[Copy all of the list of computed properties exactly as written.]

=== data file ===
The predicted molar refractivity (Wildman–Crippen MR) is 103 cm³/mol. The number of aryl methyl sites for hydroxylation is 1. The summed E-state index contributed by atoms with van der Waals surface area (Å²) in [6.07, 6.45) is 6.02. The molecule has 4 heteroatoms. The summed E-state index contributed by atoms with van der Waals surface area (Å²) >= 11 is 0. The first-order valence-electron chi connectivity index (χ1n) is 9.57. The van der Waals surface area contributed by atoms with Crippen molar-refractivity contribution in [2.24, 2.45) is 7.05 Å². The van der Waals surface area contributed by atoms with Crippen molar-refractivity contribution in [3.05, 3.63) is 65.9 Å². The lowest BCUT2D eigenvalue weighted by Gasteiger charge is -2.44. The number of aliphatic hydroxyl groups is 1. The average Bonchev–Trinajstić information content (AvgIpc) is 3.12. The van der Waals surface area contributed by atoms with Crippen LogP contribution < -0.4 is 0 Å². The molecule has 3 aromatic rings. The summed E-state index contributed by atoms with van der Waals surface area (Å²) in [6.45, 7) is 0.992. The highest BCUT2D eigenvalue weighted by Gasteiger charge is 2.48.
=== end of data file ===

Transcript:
The predicted molar refractivity (Wildman–Crippen MR) is 103 cm³/mol. The number of aryl methyl sites for hydroxylation is 1. The summed E-state index contributed by atoms with van der Waals surface area (Å²) in [6.07, 6.45) is 6.02. The molecule has 4 heteroatoms. The summed E-state index contributed by atoms with van der Waals surface area (Å²) >= 11 is 0. The first-order valence-electron chi connectivity index (χ1n) is 9.57. The van der Waals surface area contributed by atoms with Crippen molar-refractivity contribution in [2.24, 2.45) is 7.05 Å². The van der Waals surface area contributed by atoms with Crippen molar-refractivity contribution in [3.05, 3.63) is 65.9 Å². The lowest BCUT2D eigenvalue weighted by Gasteiger charge is -2.44. The number of aliphatic hydroxyl groups is 1. The average Bonchev–Trinajstić information content (AvgIpc) is 3.12. The van der Waals surface area contributed by atoms with Crippen LogP contribution < -0.4 is 0 Å². The molecule has 3 aromatic rings. The summed E-state index contributed by atoms with van der Waals surface area (Å²) in [6.45, 7) is 0.992. The highest BCUT2D eigenvalue weighted by Gasteiger charge is 2.48.